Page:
Coastal Boating, Sailing, Cruising, Yachting, Racing, Coastal, Sailboat, Yacht, Fleet, Club, Regatta, Commodore, One design, Social, Long Island Sound, Narragansett Bay, Buzzards Bay, Chesapeake Bay, Island, Seamanship, NE waters, NOAA, NWS



The Polar Yacht Guide and why it is needed

Background Information


There are lots of reasons why sailors cruise to the polar regions. These include:

·        A perception (sometimes misguided) that global warming is making higher latitudes more accessible

·        Cruising in the lower latitudes has become overcrowded and commercialised

·        It is the ultimate ‘eco-tourism’ destination

·        Cruising sailors, more than others, love ‘pushing the boundaries’ and exploring

This has resulted in a big increase in the number of yachts cruising in Greenland, Svalbard, Alaska, the Northwest Passage, South America, the southern oceans and the Antarctic. The following graph shows the number of transits of all vessels and of yachts voyaging through the Northwest Passage since it was first transited by Amundsen in 1906:

A similar story applies to yachts cruising or racing in the southern oceans and to yachts planning to visit the Antarctic peninsula.

Safety and the Environment

Most of these expeditions have been successfully completed by well-prepared yachts with competent crews. However there have been a number of exceptions which have resulted in rescue operations and questions about potential damage to the environment. This is a cause of concern to maritime authorities, environmentalists, governments and local people.

The International Maritime Organization (IMO) is the global standard-setting authority for the safety, security and environmental performance of international shipping. Its main role is to create a regulatory framework for the shipping industry. Inevitably, and with good reason, a number of regulations originated at IMO (eg COLREGS) also affect recreational craft. These craft are typically subject to simplified codes administered by flag states and many seagoing sailing craft follow World Sailing special (safety) regulations. Much of the successful and safe management of small craft depends on the well-established concept of “Educate not Legislate” adopted by leading sailing organizations.

Recently some IMO delegations proposed that parts of the IMO Polar Code should be extended to cover “all ships on all voyages” (as in the application of COLREGS). This is a concern for private yacht sailors because:

·        it is seen as the creeping extension of mandatory regulation, and

·        the IMO regulatory system is designed for big ships not yachts.

Vessels of all types face a tough and demanding environment in polar regions but their approach to overcoming these challenges differs.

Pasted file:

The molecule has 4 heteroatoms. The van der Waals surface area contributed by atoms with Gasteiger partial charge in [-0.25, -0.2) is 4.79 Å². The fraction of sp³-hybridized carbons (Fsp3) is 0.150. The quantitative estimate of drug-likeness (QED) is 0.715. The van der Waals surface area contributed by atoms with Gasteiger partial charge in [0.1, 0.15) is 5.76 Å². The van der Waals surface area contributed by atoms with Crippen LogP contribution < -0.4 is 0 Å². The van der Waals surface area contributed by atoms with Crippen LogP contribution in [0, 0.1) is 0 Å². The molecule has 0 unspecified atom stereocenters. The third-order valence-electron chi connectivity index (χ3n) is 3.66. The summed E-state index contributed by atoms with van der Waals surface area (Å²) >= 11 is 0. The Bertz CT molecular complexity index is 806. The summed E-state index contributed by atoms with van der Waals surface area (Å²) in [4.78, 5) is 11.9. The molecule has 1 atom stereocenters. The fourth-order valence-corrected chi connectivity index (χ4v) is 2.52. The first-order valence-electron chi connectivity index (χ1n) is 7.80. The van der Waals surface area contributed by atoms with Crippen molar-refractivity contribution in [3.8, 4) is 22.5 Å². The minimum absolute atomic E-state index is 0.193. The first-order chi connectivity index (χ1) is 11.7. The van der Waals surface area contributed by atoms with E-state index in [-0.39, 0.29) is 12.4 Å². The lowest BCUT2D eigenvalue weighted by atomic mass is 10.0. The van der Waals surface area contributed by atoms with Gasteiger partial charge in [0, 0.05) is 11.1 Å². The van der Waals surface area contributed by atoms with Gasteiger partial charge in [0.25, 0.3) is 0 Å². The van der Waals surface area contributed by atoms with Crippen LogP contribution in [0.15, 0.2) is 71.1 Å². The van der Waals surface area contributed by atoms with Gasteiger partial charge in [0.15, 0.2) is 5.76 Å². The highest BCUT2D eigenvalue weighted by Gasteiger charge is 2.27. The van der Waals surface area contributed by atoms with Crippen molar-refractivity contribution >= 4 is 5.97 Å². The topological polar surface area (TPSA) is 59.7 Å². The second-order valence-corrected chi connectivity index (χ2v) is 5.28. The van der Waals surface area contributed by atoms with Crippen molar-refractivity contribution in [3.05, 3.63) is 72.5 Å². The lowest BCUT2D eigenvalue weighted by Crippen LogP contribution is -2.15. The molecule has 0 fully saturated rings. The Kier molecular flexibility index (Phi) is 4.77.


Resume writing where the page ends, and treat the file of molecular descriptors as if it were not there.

The different polar regions share some common problems: navigating in ice, poorly surveyed waters, limited SAR resources, fragile and precious environments and isolation. However, they differ in other respects. The Antarctic is governed by the Antarctic Treaty system and has well established protocols for visiting yachts, but the northern polar regions are administered by various sovereign countries with different rules. The southern oceans frequently experience extreme weather in very exposed waters whilst the north generally has more ports of refuge.

At the time of writing, the world is in the midst of the Coronavirus pandemic and cruising sailors are being asked to not visit polar regions. In particular, yachts are not welcome in vulnerable communities which may have limited health care facilities.

Polar Yacht Guide

A group of experienced high latitude sailors, mindful of the concerns mentioned above, have written a voluntary code of practice called the Polar Yacht Guide. The PYG, which is specifically designed for yachts, is in three parts: (a) Safety of navigation and voyage planning for all polar waters, (b) Arctic waters and (c) Antarctic waters. The PYG is intended to supplement existing guides and pilot books. The authors and contributors believe it will be more effective than mandatory legislation.

The draft document was circulated for consultation to a wide group of organisations and individuals including search and rescue organisations, experienced high latitude sailors, environmental organisations, yacht clubs, navigation institutions, IMO representatives and Government agencies. It is available here.

Attention Sailing Organizations & PR Agencies:
Add us to your distribution list, contact us today

Joy of sailingCoastal Boating (Reg. in Ireland No. 443222) is a division of Knowledge Clinic Ltd.
Port Aleria, Rosnakilly, Kilmeena, Westport, Co. Mayo, Ireland - USA: PO Box 726, Mahwah, NJ 07430
All content on this site is subject to Copyright© - All rights reserved.
Contact us - Advertising - Privacy - Terms & Conditions - Copyright & Trademark - Webmaster